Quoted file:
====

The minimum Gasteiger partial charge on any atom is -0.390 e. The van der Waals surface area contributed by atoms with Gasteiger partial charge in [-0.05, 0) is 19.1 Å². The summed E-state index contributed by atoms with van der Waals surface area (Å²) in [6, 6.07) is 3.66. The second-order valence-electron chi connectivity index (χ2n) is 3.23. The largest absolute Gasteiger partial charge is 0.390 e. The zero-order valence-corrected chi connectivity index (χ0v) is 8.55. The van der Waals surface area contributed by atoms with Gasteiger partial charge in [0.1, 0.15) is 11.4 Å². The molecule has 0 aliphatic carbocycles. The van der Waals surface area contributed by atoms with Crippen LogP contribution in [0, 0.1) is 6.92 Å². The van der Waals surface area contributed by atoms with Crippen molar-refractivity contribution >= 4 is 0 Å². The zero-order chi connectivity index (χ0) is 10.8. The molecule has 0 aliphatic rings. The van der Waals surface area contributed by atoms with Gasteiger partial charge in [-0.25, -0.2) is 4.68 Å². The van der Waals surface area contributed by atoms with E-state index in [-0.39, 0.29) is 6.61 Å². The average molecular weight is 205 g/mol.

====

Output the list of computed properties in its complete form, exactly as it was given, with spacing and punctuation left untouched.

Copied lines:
The minimum Gasteiger partial charge on any atom is -0.390 e. The van der Waals surface area contributed by atoms with Gasteiger partial charge in [-0.05, 0) is 19.1 Å². The summed E-state index contributed by atoms with van der Waals surface area (Å²) in [6, 6.07) is 3.66. The second-order valence-electron chi connectivity index (χ2n) is 3.23. The largest absolute Gasteiger partial charge is 0.390 e. The zero-order valence-corrected chi connectivity index (χ0v) is 8.55. The van der Waals surface area contributed by atoms with Gasteiger partial charge in [0.1, 0.15) is 11.4 Å². The molecule has 0 aliphatic carbocycles. The van der Waals surface area contributed by atoms with Crippen LogP contribution in [0, 0.1) is 6.92 Å². The van der Waals surface area contributed by atoms with Crippen molar-refractivity contribution >= 4 is 0 Å². The zero-order chi connectivity index (χ0) is 10.8. The molecule has 0 aliphatic rings. The van der Waals surface area contributed by atoms with Gasteiger partial charge in [-0.25, -0.2) is 4.68 Å². The van der Waals surface area contributed by atoms with E-state index in [-0.39, 0.29) is 6.61 Å². The average molecular weight is 205 g/mol.